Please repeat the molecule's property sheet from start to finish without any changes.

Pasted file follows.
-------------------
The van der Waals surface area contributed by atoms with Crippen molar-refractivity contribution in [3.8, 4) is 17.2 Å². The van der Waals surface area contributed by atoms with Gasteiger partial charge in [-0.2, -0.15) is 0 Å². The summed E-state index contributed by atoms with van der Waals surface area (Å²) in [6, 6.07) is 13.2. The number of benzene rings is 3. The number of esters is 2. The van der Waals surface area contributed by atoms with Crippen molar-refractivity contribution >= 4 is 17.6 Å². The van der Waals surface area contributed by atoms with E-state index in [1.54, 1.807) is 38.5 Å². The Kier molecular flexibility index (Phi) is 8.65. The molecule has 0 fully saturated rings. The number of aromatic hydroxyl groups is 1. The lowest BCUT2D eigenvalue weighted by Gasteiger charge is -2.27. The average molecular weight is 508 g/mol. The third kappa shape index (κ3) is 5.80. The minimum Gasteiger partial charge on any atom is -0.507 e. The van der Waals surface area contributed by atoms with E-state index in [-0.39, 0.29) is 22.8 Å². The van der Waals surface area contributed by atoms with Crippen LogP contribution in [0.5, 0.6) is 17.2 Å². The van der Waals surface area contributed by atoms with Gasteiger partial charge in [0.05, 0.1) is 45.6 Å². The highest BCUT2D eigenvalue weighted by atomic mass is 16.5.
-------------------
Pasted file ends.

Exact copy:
The van der Waals surface area contributed by atoms with Crippen molar-refractivity contribution in [3.8, 4) is 17.2 Å². The van der Waals surface area contributed by atoms with Gasteiger partial charge in [-0.2, -0.15) is 0 Å². The summed E-state index contributed by atoms with van der Waals surface area (Å²) in [6, 6.07) is 13.2. The number of benzene rings is 3. The number of esters is 2. The van der Waals surface area contributed by atoms with Crippen molar-refractivity contribution >= 4 is 17.6 Å². The van der Waals surface area contributed by atoms with E-state index in [1.54, 1.807) is 38.5 Å². The Kier molecular flexibility index (Phi) is 8.65. The molecule has 0 fully saturated rings. The number of aromatic hydroxyl groups is 1. The lowest BCUT2D eigenvalue weighted by Gasteiger charge is -2.27. The average molecular weight is 508 g/mol. The third kappa shape index (κ3) is 5.80. The minimum Gasteiger partial charge on any atom is -0.507 e. The van der Waals surface area contributed by atoms with E-state index in [-0.39, 0.29) is 22.8 Å². The van der Waals surface area contributed by atoms with Crippen LogP contribution in [0.5, 0.6) is 17.2 Å². The van der Waals surface area contributed by atoms with Gasteiger partial charge in [0.05, 0.1) is 45.6 Å². The highest BCUT2D eigenvalue weighted by atomic mass is 16.5.